While ParaStruct’s wood-containing concrete has not been designed for use as a weight-bearing material, there are no such limitations when it comes to a geopolymer binder that the US start-up Ultra High Materials (UHM) claims can completely replace Portland cement.

“It reduces the embodied CO2 by 80–90%,” CEO Jonathan Cool said in his pitch to judges at the Paris event. “It also performs much better. It’s stronger, faster to strength, much more durable—and we can make this at up to 65% lower cost when compared to the raw material cost of Portland cement.”

Depending on the local availability of materials, UHM’s binder consists of components such as blast furnace slag, fly ash, fumed silica, and metakaolin, a clay derivative. While Portland cement uses water as an activator, UHM uses a stoichiometrically optimized activator consisting of silica, water, and an alkali like sodium hydroxide.

UHM’s binder can be made with local materials anywhere in the world, Cool claimed. The company is running field trials and has about 50 customers lined up, he said.

To extend the life of concrete—and thereby avoid the release of CO2 emissions created by rebuilding or repairing a structure—the Cambridge University spin-out Mimicrete is commercializing a technology that enables concrete to self-heal when cracks appear. Inspired by the human body, the technology involves 3D-printing concrete with a vascular system.

It’s stronger, faster to strength, much more durable—and we can make this at up to 65% lower cost.
Jonathan Cool, CEO, Ultra High Materials

Emulating human arteries, tubes in the concrete contain a liquid-polymer-based material that can find its way into any crack, CEO Arta Selmani said in her pitch. Mimicrete’s approach costs 20% more up front but promises a 40–70% reduction in the lifetime cost of a concrete structure by doubling its life-span and avoiding maintenance costs, Selmani said.

Already building some projects with low-carbon cement, the European construction firm Vinci was at the Paris event to share its strategy for cutting its worldwide carbon emissions by 40% by 2030. “Concrete is great—and probably the best construction material—as long as we reduce its carbon footprint,” said Bruno Paul-Dauphin, head of sustainable concrete solutions for Vinci.

The company’s approach is to reduce carbon emissions by substituting standard cement clinker with a clinker generated in steel mill blast furnaces or with fly ash from coal-fired power plants. As the steel and energy industries transition to cleaner production, the availability of this substitute clinker will decline, Paul-Dauphin acknowledged. Consequently, Vinci is already trying out another family of low-carbon materials, including metakaolin, limestone filler, and pozzolanic ash.

Vinci is already using its low-carbon cement in projects such as the construction of the athlete’s village for this summer’s Olympic Games in Paris. “The lesson is that when using low-carbon concrete, there is no impact on method, no impact on materials, no excuse not to use low-carbon concrete,” Paul-Dauphin said.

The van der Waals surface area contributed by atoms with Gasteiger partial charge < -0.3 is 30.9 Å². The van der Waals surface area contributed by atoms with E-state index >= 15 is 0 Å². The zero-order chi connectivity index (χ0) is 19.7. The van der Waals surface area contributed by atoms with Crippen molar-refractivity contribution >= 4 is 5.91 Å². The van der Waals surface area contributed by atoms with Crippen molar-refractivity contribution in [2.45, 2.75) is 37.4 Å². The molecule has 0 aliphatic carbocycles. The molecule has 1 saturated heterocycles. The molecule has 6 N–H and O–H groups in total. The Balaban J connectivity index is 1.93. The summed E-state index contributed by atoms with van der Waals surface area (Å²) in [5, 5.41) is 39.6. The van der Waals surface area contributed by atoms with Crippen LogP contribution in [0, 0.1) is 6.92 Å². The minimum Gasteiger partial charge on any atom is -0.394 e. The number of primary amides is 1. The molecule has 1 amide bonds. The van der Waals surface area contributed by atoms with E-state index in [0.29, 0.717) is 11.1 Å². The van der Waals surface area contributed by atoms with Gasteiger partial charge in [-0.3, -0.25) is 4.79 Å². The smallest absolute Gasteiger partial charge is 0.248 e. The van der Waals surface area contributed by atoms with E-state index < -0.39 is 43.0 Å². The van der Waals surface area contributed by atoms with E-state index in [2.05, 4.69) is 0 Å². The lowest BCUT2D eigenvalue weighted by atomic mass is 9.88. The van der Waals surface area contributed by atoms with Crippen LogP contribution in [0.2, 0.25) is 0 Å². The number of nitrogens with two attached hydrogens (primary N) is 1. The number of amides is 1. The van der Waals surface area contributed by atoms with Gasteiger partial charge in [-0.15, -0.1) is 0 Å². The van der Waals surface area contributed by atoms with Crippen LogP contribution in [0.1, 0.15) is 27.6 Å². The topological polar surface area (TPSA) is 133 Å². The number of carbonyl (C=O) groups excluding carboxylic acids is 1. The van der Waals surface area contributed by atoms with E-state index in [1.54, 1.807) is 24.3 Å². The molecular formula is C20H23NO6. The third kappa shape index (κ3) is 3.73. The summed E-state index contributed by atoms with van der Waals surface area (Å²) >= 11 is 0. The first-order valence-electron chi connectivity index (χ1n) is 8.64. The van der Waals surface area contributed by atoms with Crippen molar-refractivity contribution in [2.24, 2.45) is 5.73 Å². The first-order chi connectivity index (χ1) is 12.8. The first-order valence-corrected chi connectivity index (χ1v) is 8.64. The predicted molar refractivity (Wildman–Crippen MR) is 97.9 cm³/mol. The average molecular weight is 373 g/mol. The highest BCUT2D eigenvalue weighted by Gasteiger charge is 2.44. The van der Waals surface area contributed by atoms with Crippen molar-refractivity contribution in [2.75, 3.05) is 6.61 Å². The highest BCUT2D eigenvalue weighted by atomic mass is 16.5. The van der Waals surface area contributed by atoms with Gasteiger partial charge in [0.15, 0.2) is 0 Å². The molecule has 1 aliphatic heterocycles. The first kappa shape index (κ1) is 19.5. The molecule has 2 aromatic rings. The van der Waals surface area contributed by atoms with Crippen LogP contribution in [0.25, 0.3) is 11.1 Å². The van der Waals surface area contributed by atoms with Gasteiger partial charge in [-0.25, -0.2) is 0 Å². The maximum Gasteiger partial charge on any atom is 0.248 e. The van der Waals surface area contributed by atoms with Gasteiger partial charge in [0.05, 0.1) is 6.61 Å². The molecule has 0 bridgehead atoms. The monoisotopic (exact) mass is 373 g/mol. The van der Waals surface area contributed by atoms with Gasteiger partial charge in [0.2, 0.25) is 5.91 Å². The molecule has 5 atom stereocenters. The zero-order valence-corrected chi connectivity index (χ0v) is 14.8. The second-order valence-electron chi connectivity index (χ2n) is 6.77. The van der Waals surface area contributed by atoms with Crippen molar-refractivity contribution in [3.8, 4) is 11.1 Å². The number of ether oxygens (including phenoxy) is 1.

Other major European concrete producers have also started trying out alternatives to standard Portland cement, Paul-Dauphin said. They include Holcim, which is using a clay derivative to make cement at its plant in Saint-Pierre-la-Cour, France. And the cement firm Vicat is using clay derivatives to reduce the carbon emissions of concrete from its plant in Xeuilley, France.

Meanwhile, Germany’s biggest cement maker, Heidelberg Materials, has launched what it says is the world’s first net-zero carbon emissions cement, based on carbon capture and storage technology, at its facility in Brevik, Norway. Heidelberg says in an email that it is also in a dialogue with start-ups and university research groups “to examine cooperation and investment opportunities” in the field of low-carbon concrete.

The good news for many of the start-ups at the Paris meeting is that, according to a study by Boston Consulting Group, funding for deep-technology innovations, such as low-carbon concrete, has been growing in several European countries, including France.

Judges at the Paris event, however, did not consider the alternative concrete technologies on show to be prizeworthy solutions for reducing carbon emissions. Neither ecoLocked nor any other concrete- related innovator walked away with an award. Instead, the winner of Hello Tomorrow’s Sustainable Construction and Infrastructure challenge was the Chilean start-up Photio. It has developed a coating made of nanomaterials that simulates photosynthesis to passively cool any building.

The grand winner across all segments and the recipient of the €100,000 prize was Tozero, the German developer of a hydrometallurgical process for recycling lithium-ion batteries. But as ecoLocked and other construction technology firms are aware, the sheer scale of the carbon emissions resulting from concrete means that bigger prizes await.